The point of the Cost Structure and Revenue Streams sections is to help you flesh out the underlying economics of the business. It doesn’t have to be perfect (or even profitable). It just means that there has to be a plan for the business to: (a) make money, (b) identify how much money it costs to make that money, and (c) see if there’s any money left over (i.e. profit).

Recommendations

  • See if you can find a chart of accounts for a business similar to yours.
  • Use it to help flesh out common revenue streams and costs (both latent and hidden).
  • Don’t forget to account for yourself as a labor source by calculating your hourly wage and applying the number of hours you plan on working for a time period (i.e. 1 year).

Mistake #4: Being Too Vague

One thing you’ll notice about the Business Model Canvas is that when you first use it, it can be quite challenging. You don’t know that much about your customer or your market or your product or service. You’ll jot down some ideas and then hopefully do some customer discovery to help you fill in the blanks. As you learn more, the canvas will start getting more filled out.

The more specific a proposition is, the easier it is to test out. For example, if your proposition is that your key customer segment is X and it is defined by a specific demographic, geographic, psychographic, or behavioral parameter, you can easily test that proposition through a marketing micro-campaign using Google or Facebook ads. However, if the customer segment is too broad, those ads will reach everyone (i.e. no one) and you’ll have just burned through your marketing budget with minimal conversions. You’ll end up oscillating in doubt between thinking there is no customer or there is a customer.

Recommendations

  • Treat every post-it on the Business Model Canvas as a testable proposition. For each proposition, be as specific as possible. Design the proposition in such a way that you can easily validate it through a test.
  • One way to see if a customer segment proposition is testable is by using Google Ads Keyword Planner to see if anyone is searching for a problem or by using the Facebook Audience Tool to see how accessible a specific market is.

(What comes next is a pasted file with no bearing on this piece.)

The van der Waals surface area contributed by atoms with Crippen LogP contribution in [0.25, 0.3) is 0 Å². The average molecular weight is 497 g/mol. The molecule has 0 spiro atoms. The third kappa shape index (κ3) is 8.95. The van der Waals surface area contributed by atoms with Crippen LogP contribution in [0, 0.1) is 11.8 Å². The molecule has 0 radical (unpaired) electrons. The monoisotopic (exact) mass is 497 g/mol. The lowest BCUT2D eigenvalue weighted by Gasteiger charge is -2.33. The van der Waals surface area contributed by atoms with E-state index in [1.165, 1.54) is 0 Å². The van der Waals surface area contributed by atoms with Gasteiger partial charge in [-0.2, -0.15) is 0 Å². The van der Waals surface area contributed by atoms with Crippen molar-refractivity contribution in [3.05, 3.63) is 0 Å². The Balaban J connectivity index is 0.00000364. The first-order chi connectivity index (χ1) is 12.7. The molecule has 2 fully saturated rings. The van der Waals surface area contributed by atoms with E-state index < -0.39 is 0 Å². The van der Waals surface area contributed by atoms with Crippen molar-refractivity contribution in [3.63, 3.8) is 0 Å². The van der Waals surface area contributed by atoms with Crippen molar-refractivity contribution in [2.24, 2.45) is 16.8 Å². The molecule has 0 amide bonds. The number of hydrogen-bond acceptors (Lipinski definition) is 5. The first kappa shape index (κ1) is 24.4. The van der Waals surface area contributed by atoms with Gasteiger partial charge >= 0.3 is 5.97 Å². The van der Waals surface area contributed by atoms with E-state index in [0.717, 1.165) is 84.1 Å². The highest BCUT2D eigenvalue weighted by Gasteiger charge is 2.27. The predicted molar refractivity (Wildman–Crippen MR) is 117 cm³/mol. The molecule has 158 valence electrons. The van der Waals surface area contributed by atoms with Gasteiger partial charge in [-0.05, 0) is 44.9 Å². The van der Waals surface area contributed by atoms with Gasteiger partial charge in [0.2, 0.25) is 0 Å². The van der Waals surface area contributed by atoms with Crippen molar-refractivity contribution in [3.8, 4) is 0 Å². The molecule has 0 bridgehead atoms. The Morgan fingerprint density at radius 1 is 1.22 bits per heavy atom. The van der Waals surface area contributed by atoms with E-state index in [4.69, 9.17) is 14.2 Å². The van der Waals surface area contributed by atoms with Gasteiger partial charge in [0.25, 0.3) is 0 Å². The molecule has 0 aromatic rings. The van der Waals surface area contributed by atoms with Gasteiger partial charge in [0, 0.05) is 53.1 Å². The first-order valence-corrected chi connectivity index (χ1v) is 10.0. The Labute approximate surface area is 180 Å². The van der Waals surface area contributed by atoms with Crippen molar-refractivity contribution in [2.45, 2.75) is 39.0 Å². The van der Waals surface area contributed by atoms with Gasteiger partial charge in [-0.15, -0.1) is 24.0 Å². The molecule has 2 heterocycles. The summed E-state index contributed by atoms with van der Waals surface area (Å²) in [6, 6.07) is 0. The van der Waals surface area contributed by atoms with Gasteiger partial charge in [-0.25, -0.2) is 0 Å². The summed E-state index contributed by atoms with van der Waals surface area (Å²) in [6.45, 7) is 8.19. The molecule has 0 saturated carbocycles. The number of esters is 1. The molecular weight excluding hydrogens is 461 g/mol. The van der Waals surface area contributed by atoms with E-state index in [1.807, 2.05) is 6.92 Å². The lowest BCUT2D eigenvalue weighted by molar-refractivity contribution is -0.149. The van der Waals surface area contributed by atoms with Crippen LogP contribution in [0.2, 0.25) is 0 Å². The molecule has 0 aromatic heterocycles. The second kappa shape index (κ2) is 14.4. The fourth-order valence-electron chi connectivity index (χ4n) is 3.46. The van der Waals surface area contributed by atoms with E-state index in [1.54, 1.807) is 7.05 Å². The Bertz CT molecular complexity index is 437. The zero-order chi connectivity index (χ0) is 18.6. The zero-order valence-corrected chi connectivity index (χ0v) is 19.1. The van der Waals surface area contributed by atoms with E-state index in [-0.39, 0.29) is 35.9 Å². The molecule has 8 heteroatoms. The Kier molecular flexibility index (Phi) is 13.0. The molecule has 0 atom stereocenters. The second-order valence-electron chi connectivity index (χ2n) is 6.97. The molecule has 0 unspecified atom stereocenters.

• When developing a Business Model Canvas, try and presenting it to 4–5 different people and see if they can understand it. If it is unclear, keep iterating until it becomes obvious to someone who has never been exposed to this market or customer or problem set.

Mistake #5: Filling It Out Once and Leaving It Forever

Businesses, technology, and markets don’t stay the same — they change. If your company doesn’t adapt, it dies. Even when a business has product-market fit and starts generating growth, it should never stop scrutinizing it’s customer, it’s business model, and the market(s) it operates within. Sometimes, entrepreneurs will fill out the Business Model Canvas once and then forget about it. Filling it out over and over again ever so often helps you develop new insights or a new hypothesis to test out.

Even if the core business doesn’t change, you will likely need to launch a new product or new service or in a new market for a new customer segment. Getting good at coming up with business ideas fast and executing them is a skill that will last a lifetime. What’s great about the Business Model Canvas is that you can revisit it time and time again.

Recommendations

  • If you’ve completed a Business Model Canvas and launched your business, give yourself a calendar reminder to update your canvas each year. See if there are assumptions you had that proved to be false, new insights you learned that can be added, or new ideas that you can test out.
  • Additionally, try and pull in your team and have them fill out the Business Model Canvas to see if there are new, unique ways to look at your business with fresh eyes.

Additional Resources

The Business Model Canvas is just one innovation model among many, but it’s simplicity and elegance make it easy to use. If you are interested in learning more about the Business Model Canvas, check out the additional resources below:

If you’ve got questions about launching an entrepreneurial venture or specifically about the Business Model Canvas, feel free to reach out!

Adjunct Professor at Georgetown University · CEO of Fifth Tribe | DC’s Digital Agency · Focus: Product Innovation & Digital Strategy